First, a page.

A Kaleidoscope of Bejeweled Eye Candy
An exclusive interview with Australian designer Colin Heaney
By Robin Jay
On the easternmost point of mainland Australia lies Byron Bay, a small beachside town celebrated as the capital of Aussie-land’s relaxed ‘haute bo-ho’ lifestyle capital. Any given morning, you may catch a glimpse of resident Colin Heaney as he paddles out on his surfboard to catch a wave. And on any given night, you may see him in the vibe at one of the town’s many dance parties. What you may not have guessed is that in between dawn and dusk, Colin returns to his home-based art studio and becomes engrossed in transforming photographs of nature into unrecognizable, vibrant, pixel-perfect designs that he’ll then transfer to luxurious silk fabric before scurrying off to his cutting room to create a custom pattern for a stunning hand-sewn kaftan or yoga ensemble.
Even more remarkable is that Colin Heaney started his career not in fabrics, but in glass – and then fine china. All the while, his unique – and now iconic – style is uncannily recognizable across all his platforms. “The fact that my work is recognizable in different mediums surprised me! When I switched from glass to fabric, I had random people tell me that they saw some clothes that looked like my glass – without knowing it was my work,” said Heaney, who was born in Vancouver, Canada, moved to Pomona, California, at age 8, and then at 18 left for a surf trip to the Pacific that landed him in Australia in 1968. He fell in love with the uncrowded surf and the laid-back community and decided to call Byron Bay home. Heaney has been honing his remarkable creativity ever since.
The Unexpected Artisan
“When I was young, I had no idea what I would end up doing, but it was not art!” Heaney said with a chuckle. “My mother was very creative, but no one ever mentioned the possibility of making your living from art. When I arrived in Australia, my world opened up. One of my friends taught me leatherwork, and I discovered I could make my living from creative craftsmanship. I have made candles, furniture, surfboards and then launched into glass when I was 34. Glass it is a magic material. It is worked as both a liquid and a solid, and when it is liquid, it requires absolute awareness at all times. It is like a meditation that goes on all day.” Heaney worked in glass for 25 years and had gallery exhibitions in Australia, Europe, Japan and the United States. And then, out of the blue, Heaney started entertaining a new medium.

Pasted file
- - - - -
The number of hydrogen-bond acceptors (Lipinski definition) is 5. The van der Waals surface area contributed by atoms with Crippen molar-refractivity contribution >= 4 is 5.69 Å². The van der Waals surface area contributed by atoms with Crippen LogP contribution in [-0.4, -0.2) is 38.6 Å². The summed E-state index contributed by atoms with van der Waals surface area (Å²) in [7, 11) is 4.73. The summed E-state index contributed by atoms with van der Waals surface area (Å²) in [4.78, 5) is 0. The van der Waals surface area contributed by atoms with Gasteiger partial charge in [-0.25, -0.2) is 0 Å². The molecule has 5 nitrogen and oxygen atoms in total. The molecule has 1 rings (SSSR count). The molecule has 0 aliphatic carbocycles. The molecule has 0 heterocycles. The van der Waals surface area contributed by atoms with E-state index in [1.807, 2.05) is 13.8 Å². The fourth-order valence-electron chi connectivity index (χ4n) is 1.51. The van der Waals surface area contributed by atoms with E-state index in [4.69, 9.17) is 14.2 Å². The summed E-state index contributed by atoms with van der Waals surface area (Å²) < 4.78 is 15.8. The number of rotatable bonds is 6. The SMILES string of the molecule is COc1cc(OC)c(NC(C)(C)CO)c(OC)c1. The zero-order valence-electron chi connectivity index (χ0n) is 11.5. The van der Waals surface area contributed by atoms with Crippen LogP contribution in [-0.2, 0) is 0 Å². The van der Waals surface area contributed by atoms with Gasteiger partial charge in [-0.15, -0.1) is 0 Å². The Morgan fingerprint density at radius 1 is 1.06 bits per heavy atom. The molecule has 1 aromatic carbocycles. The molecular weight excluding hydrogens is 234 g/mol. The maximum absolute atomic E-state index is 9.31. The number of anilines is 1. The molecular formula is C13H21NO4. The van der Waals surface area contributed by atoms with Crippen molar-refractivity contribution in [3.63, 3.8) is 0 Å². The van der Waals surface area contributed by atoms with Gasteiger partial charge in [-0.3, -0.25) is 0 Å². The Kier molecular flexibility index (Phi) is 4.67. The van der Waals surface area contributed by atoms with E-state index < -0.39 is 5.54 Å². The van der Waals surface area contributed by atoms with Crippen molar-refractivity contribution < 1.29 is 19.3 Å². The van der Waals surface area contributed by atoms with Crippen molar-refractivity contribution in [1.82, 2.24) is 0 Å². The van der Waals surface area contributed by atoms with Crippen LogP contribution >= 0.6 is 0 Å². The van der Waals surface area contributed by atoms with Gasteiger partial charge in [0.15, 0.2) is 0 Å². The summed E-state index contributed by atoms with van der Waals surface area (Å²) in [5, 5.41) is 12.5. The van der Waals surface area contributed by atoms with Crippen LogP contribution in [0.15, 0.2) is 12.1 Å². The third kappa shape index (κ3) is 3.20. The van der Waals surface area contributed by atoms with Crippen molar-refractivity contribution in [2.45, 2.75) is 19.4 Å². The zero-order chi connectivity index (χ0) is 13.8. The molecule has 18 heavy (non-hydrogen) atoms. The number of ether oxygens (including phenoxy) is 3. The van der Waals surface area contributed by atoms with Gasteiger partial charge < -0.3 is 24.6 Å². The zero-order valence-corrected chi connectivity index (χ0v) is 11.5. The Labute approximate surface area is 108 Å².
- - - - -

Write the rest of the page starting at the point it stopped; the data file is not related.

The Move to Fashion
“One morning, I woke up early with nothing to do, so thought I would try to use Photoshop to make an invitation for a dance party,” Heaney recalled. “I started playing with a photograph of my bedroom, and the next thing I knew it was 11 p.m. When I woke the next day, I couldn’t wait to continue my exploration. Over the next months, I would do glass by day and use every extra available moment to work in Photoshop. I researched and found I could do digital printing on fabric. It was appealing to print on something that is both three dimensional and animated. Learning about the fashion world was challenging, and discovering the tricks of the trade by trial and error was, in retrospect, crazy!”
Heaney looks at colors in nature and sees the harmony. “Colors have a very clear effect on my nervous system; they can relax or excite me. When I am designing, I create without a plan and let the feelings the colors induce be my guide. I suppose I am looking for beauty as I create,” he said. “The process is more ‘joytaking’ than painstaking. I enjoy making silk kaftans because they make women look and feel like a goddess. I have had many women cry when putting one on, they feel nurtured, centered and beautiful.”
What’s Heaney’s most treasured accomplishment? His answer might surprise you. “My favorite accomplishment is the house I designed and built called ‘Casa Blu.’ I worked on the finishes, all the curves, the textures, mosaics and painting. All of the bathroom taps and basins were made by me in glass. I worked with many friends who are artists and craftspeople to make Casa Blu truly unique. Together we made sculptured bathtubs, vanities and furniture. Some day I may return to glass, but for now I am concentrating on my ‘Art of Luxury’ kaftans and my “Art of Phoenix” yoga line. I would one day love to design a boutique hotel. Anyone interested?”
View more Colin Heaney silk kaftans at colinheaney.com or his yoga apparel line at artofphoenix.com.au.